Tag Archives: differences

When Sophie’s Feelings Are Really, Really Hurt

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When Sophie’s Feelings Are Really, Really Hurt
by Molly Bang
The Blue Sky Press, 2015

A story for those who see the world differently and are sensitive to others who don’t.

Sophie loves her tree and when her teacher asks her to paint its picture, she is ever so excited to do so.  She visits the tree and studies its every feature.  The next day she paints the trunk of her tree gray, the color it is, but the color makes her sad.  That’s not how she feels about her tree.  She paints the trunk blue and she feels happy.  She paints the sky orange and makes her own color for the leaves.  One classmate declares she did it wrong—a tree isn’t blue, and the sky isn’t orange.  Sophie feels hurt.  The teacher asks Sophie to talk about her picture.  Sophie says the color blue makes her feel good and strong.  Her teacher agrees, the color makes her feel good and strong, too.  Each classmates looks at their classmate’s picture to find the special parts of each.   Feeling about her picture and her day, she affirms, “…she loves just being Sophie.”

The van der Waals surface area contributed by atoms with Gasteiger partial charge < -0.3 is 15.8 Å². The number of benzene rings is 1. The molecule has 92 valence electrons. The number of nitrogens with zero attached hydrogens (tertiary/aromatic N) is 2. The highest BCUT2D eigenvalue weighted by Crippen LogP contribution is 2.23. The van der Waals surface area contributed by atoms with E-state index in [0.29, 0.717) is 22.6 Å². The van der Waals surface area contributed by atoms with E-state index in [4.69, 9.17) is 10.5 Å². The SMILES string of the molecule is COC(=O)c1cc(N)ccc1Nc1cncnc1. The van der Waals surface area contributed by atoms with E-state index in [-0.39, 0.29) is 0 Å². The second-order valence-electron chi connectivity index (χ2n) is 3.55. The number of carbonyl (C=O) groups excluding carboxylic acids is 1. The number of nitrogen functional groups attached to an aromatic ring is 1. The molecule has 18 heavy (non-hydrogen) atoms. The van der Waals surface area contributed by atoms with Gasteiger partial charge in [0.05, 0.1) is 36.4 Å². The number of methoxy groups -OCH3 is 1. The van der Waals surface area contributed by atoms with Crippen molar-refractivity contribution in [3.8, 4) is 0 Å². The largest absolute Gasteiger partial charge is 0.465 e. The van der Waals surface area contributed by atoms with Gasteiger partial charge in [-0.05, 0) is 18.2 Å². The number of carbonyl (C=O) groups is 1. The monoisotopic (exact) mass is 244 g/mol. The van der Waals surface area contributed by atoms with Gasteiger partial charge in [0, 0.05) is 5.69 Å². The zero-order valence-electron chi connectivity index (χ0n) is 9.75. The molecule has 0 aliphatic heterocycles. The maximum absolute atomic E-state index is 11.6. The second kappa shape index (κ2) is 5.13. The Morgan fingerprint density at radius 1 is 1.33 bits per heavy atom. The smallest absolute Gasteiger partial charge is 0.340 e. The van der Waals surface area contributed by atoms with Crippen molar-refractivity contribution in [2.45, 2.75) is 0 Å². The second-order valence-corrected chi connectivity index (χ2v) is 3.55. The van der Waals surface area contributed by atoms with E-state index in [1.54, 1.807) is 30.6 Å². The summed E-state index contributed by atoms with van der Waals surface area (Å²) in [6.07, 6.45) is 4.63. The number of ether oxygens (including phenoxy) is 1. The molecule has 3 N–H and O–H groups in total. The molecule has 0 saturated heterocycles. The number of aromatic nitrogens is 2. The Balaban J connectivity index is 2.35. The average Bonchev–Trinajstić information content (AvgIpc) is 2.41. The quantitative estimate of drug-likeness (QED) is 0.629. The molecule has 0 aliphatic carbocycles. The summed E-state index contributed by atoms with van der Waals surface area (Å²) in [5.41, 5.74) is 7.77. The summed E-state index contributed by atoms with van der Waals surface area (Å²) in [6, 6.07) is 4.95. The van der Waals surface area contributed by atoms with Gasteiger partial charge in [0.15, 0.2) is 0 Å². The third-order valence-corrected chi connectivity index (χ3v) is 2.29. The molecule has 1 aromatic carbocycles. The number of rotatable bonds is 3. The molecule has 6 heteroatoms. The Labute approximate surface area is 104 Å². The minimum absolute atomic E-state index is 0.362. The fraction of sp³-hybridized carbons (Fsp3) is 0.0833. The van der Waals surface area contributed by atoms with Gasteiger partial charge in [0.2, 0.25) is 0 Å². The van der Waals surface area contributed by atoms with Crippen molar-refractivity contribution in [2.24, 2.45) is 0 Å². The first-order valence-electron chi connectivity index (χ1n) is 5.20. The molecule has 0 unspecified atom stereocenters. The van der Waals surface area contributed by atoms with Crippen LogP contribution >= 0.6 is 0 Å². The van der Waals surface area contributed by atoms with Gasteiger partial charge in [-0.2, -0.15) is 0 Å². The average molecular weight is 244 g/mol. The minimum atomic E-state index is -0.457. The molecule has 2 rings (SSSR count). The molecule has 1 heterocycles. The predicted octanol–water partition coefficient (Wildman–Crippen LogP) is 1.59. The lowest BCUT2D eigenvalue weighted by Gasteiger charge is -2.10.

An affirming book, reinforcing each child’s uniqueness and acceptance of others different from ourselves.

Read more reviews on Amazon.

Red, A Crayon’s Story

Red, A Crayon’s Story
by Michael Hall
Greenwillow Books, 2015

Mislabeled, a red crayon cannot perform as others expect him to.  When he draws a fire engine and it is not red, his teacher says he needs more practice.  Yellow suggests they make an orange, but it turns an unexpected green.  “He’s got to press harder,” says Army Green.  But, alas, Red just can’t make the color red.

Then one day, Berry sees Red for who he really is and asks him to make an ocean for his boat.  Red says he cannot, but Berry encourages him to do so.  Red finally does and he makes a wonderful blue ocean.  Accepted for who he is and able to express himself freely, Red makes a bluebird, a blue whale, blueberries and even a glorious blue sky!  He is free to be himself, at last!

Living my life as an extrovert instead of the quiet child I am, I understood this story on an intuitive level.  I loved it!  It speaks to anyone who is trying to be someone they are not.

Read the many reviews on Amazon from teachers and librarians who have had great success using the story as a teaching point on differences.

If you like this review, check out Exclamation Mark, which follows a similar theme of fitting in when you’re different.

Read reviews on Amazon.